“mild” conditions support his contention of debilitating pain; instead, he shifts focus to his DVA
and headaches. (Id. at 6-7).
The ALJ, Sanderson argues, “incorrectly minimize[d] the impact of the abnormalities
shown by objective medical evidence and ignore[d] [Sanderson]’s continued complaints and
treatment for his debilitating pain.” (Id. at 7) (citing SSR 96-7P 1996 WL 374186 at *7 (noting a
longitudinal medical record of a followed treatment supports allegations of pain)). Sanderson
points to a history of seeking treatment for his headaches, from late 2009 through 2012,
including his frequent reports to his doctors his medication was not helping. (Id. at 7-10). He
concludes “[t]he longitudinal medical record overwhelmingly supports [his] testimony regarding
his disabling pain and limitations.”
Although Sanderson’s longitudinal history of seeking treatment for pain (much of which
occurred after he filed for disability) supports his testimony to some extent, it is not conclusive.
There is also substantial evidence in the record undermining his credibility. Despite his claims
of debilitating pain and ineffective medication, his physicians found him several times to be in
less distress than he claimed. On January 28, 2011, Sanderson reported a pain level of 10 of 10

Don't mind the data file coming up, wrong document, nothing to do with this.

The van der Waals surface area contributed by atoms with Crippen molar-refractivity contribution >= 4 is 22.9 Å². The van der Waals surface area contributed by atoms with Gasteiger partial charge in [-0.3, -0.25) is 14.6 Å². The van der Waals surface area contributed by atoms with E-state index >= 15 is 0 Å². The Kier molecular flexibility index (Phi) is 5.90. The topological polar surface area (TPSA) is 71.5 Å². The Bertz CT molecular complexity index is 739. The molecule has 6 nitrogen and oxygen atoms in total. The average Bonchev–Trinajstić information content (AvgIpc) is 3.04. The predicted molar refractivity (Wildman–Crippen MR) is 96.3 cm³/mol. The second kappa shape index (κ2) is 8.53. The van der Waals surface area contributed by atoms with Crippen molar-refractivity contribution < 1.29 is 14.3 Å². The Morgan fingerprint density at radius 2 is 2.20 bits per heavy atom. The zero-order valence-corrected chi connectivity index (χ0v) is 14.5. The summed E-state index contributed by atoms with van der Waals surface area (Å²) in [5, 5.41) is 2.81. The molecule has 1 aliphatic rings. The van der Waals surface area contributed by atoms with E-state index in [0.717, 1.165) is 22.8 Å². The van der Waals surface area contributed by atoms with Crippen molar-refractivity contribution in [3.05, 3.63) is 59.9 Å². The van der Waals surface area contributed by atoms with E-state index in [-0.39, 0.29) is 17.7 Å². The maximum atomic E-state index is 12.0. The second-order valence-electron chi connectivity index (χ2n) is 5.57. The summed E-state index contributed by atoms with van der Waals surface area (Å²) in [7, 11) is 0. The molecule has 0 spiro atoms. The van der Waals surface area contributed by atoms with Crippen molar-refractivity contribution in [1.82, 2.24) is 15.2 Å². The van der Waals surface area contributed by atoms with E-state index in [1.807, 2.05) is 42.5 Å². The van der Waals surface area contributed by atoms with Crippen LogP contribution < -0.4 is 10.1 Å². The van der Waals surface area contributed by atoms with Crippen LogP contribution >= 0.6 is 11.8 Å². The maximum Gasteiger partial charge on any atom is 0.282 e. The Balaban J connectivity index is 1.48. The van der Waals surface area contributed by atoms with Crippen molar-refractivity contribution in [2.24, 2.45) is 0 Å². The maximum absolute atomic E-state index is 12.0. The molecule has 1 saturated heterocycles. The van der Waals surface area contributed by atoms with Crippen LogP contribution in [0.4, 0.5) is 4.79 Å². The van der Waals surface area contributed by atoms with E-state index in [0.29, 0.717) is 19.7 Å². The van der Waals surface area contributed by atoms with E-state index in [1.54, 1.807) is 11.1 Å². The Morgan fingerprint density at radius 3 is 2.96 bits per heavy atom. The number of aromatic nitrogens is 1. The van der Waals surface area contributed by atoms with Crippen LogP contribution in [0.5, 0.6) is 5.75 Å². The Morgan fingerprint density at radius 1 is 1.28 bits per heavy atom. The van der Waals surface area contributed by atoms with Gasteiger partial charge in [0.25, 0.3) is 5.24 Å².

to the ER, but the hospital records indicated he “really appear[ed] to be in no acute distress.” (Tr.
301-02). In March 2011, Sanderson wore sunglasses to his consultative examination with Dr.
Harrison, saying they were necessary to protect his eyes, but Dr. Harrison found his pupils
reactive to light with no signs of photophobia.
Furthermore, the ALJ noted
Sanderson’s credibility was undermined by the fact he had applied for and received
unemployment income until August 9, 2010. (Tr. 14). Such benefits in Alabama are explicitly
precluded where the claimant is unemployed due to sickness or disability. (Id.) (citing Ala. Code
§ 25-4-77 & -78). “The ALJ’s conclusion that the receipt of unemployment benefits is a factor
undermining [Sanderson]’s credibility is consistent with . . . the great weight of legal authority.”
Turner v. Colvin, No. 5:12-CV-2648-LSC, 2013 WL 5574920, at *4 (N.D. Ala. Oct. 10, 2013)
(citing Carmickle v. Comm’r, Soc. Sec. Admin., 533 F.3d 1155, 1161–62 (9th Cir. 2008);
Workman v. Comm’r, Soc. Sec. Admin., 105 F. App’x 794, 801–02 (6th Cir. 2004) (per curiam)
(unpublished); Barrett v. Shalala, 38 F.3d 1019, 1024 (8th Cir. 1994); Peden v. Comm’r, Soc.
Sec. Admin., No. 2:12-cv-0081-AKK, 2012 WL 5379172, at *5 (N.D. Ala. Oct. 31, 2012)).
The record contains such relevant evidence as a reasonable person would accept as